I know God declares in sacred scripture his high and holy law. It is good, and I am learning to love it like I should.
I know God declares, “There is no one righteous, no not one,” and I am not the exception. Every day, I am freshly reminded of my ungodly desires, ungodly thoughts, ungodly words, and ungodly deeds. Oh, God’s Law is high, holy, and good, but it is too high, holy, and good for me. I cannot attain it. I cannot keep it. Every day my shortcomings are underlined and highlighted. I am guilty. Woe is me. Again, I am undone!
However, this being the case, a question surfaces. Is it acceptable for me to publicly declare, “I am godly?” Brothers and sisters, I think so. Listen with me to a portion of David’s prayer:
Incline your ear, O Lord, and answer me, for I am poor and needy. Preserve my life, for I am godly; save your servant, who trusts in you—you are my God. Be gracious to me, O Lord, for to you do I cry all the day. Gladden the soul of your servant, for to you, O Lord, do I lift up my soul. For you, O Lord, are good and forgiving, abounding in steadfast love to all who call upon you. Give ear, O Lord, to my prayer; listen to my plea for grace. (Psalm 86:1-6)
Can we hear David express his sin? He doubts not his depravity. He knows he is a law-breaker who never loves God with all his heart, soul, mind, and strength. He sees himself as “poor and needy.” He sees himself as one needing “grace.”
Can we hear David entreat his Savior? Again he calls out to God who is “gracious,” “forgiving,” and “abounding in steadfast love.” He prays to the Him who can “save” him. Boldly he pours forth his “plea for grace.”
Can we hear David exclaim his sainthood? Though he be sinful, he calls himself saintly. Though the law declares him rank, he knows his Lover and Lord declares him righteous. And though he still be too godless in his desires, thinking, speaking, and doing, yet he proclaims, “I am godly.”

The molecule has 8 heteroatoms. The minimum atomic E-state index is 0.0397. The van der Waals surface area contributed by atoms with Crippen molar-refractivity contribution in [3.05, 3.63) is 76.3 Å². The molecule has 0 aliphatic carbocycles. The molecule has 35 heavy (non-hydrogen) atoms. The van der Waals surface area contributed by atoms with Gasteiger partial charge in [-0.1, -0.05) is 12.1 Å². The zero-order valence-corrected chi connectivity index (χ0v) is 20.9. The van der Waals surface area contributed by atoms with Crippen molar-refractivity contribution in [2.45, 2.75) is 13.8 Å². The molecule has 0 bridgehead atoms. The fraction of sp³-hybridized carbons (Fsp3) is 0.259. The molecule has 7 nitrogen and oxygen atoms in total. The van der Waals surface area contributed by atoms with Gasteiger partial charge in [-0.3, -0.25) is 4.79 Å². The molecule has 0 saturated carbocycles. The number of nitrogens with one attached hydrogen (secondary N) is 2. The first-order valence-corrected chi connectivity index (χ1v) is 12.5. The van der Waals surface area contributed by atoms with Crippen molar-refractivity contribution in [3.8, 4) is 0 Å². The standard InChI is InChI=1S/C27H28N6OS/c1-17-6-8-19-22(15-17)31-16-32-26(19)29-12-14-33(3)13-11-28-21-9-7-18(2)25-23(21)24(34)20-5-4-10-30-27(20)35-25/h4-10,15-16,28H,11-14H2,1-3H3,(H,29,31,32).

Friends, do you get this? This is one of the fantastic benefits of being united to Jesus Christ. He earned all our righteousness and placed it upon us like a royal robe. He received upon himself the penalty for all the sins of all his people — past, present, and future — there is nothing left for which to pay. He then brings us into his family and fills us with his Holy Spirit. Perpetually, he watches over us and intercedes in heaven’s throne room, and every time the world, the devil, and our flesh make accusation and say, “There goes a godless man or woman,” Christ looks at his hands, his feet, and his side; he then looks at his robe on our shoulders, and then he boldly proclaims, “I see nothing wrong with my sanctified child. He looks good. He looks lawful. He looks like me. He looks holy. He is holy. That is my son or daughter, and he is godly. I say so!”
Well, there you go. God, who sees my sin, says I am saintly. He sees my hellishness and says I am holy. Therefore, it is my contention that if God calls me godly, I should do so as well. It is true, for God cannot lie.